Ethiopian Orthodox Patriarch Says War in Tigray 'Barbarism' and 'Attempt to Erase Tigrayans'; Says His Repeated Pleas 'Censored'

Abune Mathias I, Patriarch of the Ethiopian Orthodox Tewahedo Church.

Addis Abeba — In a video privately recorded by Dennis Wadley, international director, of Bridges of Hope, His Holiness Abune Mathias I, Patriarch of the Ethiopian Orthodox Tewahedo Church (EOTC), sent out a message to millions of the Church's followers both "inside and outside the country" that he has "repeatedly tried" to plea to put a stop in to "what's happening in Ethiopia today, especially the barbarism taking place in Tigray," but has not been successful because "a permission was not granted."

"I have been denied to speak, and my programs are repeatedly blocked."

In a 14 minute video released last night, Abune Mathias, who is the Sixth Patriarch and Catholicos of Ethiopia and Archbishop of Axum, also spoke about the Axum massacre perpetrated by Eritrean forces, in powerful words likening the lives lost with "people left over the ground like leaves."

His remarks on the gruesome massacre that took place in Axum over a course of two days marks the first publicly available remark from the highest authority of the Church in its Holiest site, about which "the world is speaking about, but we are denied from doing so."

"I speak, they bounce it back, I speak they bounce it back; so far there is no permission granted," he said, without mentioning by name who are censoring him. "For six months our mouth were sealed, unable to speak for fear and influence." He also revealed that an interview he gave on April 15 was "blocked from airing."

Abune Mathias said there are several violence in other parts of the country, including Oromia, Benishagul Gumuz and in Shewa Robit, but none were as brutal and "filled with cruelty barbarism, as what is taking place in Tigray."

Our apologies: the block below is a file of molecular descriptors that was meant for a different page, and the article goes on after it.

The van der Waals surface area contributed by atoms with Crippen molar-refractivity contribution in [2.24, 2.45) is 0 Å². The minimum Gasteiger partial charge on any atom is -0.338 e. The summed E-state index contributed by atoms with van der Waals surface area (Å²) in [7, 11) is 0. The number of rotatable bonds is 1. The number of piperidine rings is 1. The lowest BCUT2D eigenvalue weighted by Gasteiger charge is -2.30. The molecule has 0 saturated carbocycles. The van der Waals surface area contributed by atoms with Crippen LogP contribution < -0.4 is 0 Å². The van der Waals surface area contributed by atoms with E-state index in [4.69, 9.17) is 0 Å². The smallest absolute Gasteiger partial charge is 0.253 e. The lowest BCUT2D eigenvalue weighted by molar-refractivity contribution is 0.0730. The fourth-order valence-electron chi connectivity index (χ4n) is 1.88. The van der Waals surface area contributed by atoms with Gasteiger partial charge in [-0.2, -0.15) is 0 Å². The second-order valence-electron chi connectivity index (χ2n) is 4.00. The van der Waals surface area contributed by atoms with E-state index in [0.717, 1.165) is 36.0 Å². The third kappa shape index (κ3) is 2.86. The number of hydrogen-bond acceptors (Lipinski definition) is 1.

In a sharp criticism against the war, the Patriarch, who is an ethnic Tigrayan, went on to condemn the atrocities taking place in Tigray including in the Churches and Monasteries as attempts to "erase Tigrayans from the face of the earth."

He spoke of the "people of Tigray being killed, robbed of their properties, denied of their rights... and the peasantry being denied of tilling the land."

"God will have his own judgment in responding to these atrocities, but people are dying; women are being raped; in fact the men who died are better off than the women who are enduring a life time scar... I truly don't know how this could be stopped," he said, and appealed to the international community to device a way immediately to "stop this free reign of killing... This kind of cruelty has never been heard before, especially the suffering the women are going through. Is it really necessary to do this kind of dirty deed without the fear of God?"

He also appealed to the "Churches around the world to see this and do their share to help stop, even by being a voice to this grotesque deed which is unseen and unheard around the world and which we can't even dare to speak about... .there is no time I rested; my conscious is distraught. If my voice is heard, will it help? I want all of you to think about it. To the people of Tigray around the world and in the country, this may pass; may God give you the strength, there is nothing that shall not pass... don't be overrun by fear and anxiety. Pray to your God."

The Patriarch, who has been serving the church since 2013, concluded his remark by saying: "I don't know what mistake the people of Tigray did to be threatened with erasure from the face of the earth. There is a genocide happening. The world should think about it; indeed it's known, but I caution for it to be known. May God bless you." AS

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